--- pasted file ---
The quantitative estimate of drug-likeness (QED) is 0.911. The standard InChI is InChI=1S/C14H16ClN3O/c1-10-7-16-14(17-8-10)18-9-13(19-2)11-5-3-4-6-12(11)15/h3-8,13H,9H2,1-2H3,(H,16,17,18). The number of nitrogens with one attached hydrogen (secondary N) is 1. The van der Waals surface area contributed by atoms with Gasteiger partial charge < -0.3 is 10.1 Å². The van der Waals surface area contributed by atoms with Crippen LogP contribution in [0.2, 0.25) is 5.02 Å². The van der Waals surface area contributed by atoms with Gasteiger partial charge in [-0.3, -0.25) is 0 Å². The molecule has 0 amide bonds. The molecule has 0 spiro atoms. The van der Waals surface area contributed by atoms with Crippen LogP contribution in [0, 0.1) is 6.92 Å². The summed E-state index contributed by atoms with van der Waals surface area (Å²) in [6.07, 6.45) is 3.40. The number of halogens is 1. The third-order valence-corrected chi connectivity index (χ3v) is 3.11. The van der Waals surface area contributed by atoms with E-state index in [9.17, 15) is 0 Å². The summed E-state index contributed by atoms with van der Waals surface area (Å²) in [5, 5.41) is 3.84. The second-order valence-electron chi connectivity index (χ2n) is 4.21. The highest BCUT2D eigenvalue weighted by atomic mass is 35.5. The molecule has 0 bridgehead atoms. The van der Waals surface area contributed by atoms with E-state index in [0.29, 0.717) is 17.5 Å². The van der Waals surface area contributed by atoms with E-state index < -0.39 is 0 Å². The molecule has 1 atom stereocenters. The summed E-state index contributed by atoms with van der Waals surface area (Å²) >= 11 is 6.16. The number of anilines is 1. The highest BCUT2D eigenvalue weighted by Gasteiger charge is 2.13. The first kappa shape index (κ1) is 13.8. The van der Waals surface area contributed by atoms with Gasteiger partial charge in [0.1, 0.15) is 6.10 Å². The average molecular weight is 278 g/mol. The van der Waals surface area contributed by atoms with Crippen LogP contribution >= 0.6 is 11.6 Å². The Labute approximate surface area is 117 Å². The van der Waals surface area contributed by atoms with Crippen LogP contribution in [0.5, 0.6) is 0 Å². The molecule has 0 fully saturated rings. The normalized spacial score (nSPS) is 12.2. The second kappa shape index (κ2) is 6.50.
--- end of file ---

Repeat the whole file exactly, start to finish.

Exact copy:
The quantitative estimate of drug-likeness (QED) is 0.911. The standard InChI is InChI=1S/C14H16ClN3O/c1-10-7-16-14(17-8-10)18-9-13(19-2)11-5-3-4-6-12(11)15/h3-8,13H,9H2,1-2H3,(H,16,17,18). The number of nitrogens with one attached hydrogen (secondary N) is 1. The van der Waals surface area contributed by atoms with Gasteiger partial charge < -0.3 is 10.1 Å². The van der Waals surface area contributed by atoms with Crippen LogP contribution in [0.2, 0.25) is 5.02 Å². The van der Waals surface area contributed by atoms with Gasteiger partial charge in [-0.3, -0.25) is 0 Å². The molecule has 0 amide bonds. The molecule has 0 spiro atoms. The van der Waals surface area contributed by atoms with Crippen LogP contribution in [0, 0.1) is 6.92 Å². The summed E-state index contributed by atoms with van der Waals surface area (Å²) in [6.07, 6.45) is 3.40. The number of halogens is 1. The third-order valence-corrected chi connectivity index (χ3v) is 3.11. The van der Waals surface area contributed by atoms with E-state index in [9.17, 15) is 0 Å². The summed E-state index contributed by atoms with van der Waals surface area (Å²) in [5, 5.41) is 3.84. The second-order valence-electron chi connectivity index (χ2n) is 4.21. The highest BCUT2D eigenvalue weighted by atomic mass is 35.5. The molecule has 0 bridgehead atoms. The van der Waals surface area contributed by atoms with E-state index in [0.29, 0.717) is 17.5 Å². The van der Waals surface area contributed by atoms with E-state index < -0.39 is 0 Å². The molecule has 1 atom stereocenters. The summed E-state index contributed by atoms with van der Waals surface area (Å²) >= 11 is 6.16. The number of anilines is 1. The highest BCUT2D eigenvalue weighted by Gasteiger charge is 2.13. The first kappa shape index (κ1) is 13.8. The van der Waals surface area contributed by atoms with Gasteiger partial charge in [0.1, 0.15) is 6.10 Å². The average molecular weight is 278 g/mol. The van der Waals surface area contributed by atoms with Crippen LogP contribution >= 0.6 is 11.6 Å². The Labute approximate surface area is 117 Å². The van der Waals surface area contributed by atoms with Crippen LogP contribution in [0.5, 0.6) is 0 Å². The molecule has 0 fully saturated rings. The normalized spacial score (nSPS) is 12.2. The second kappa shape index (κ2) is 6.50.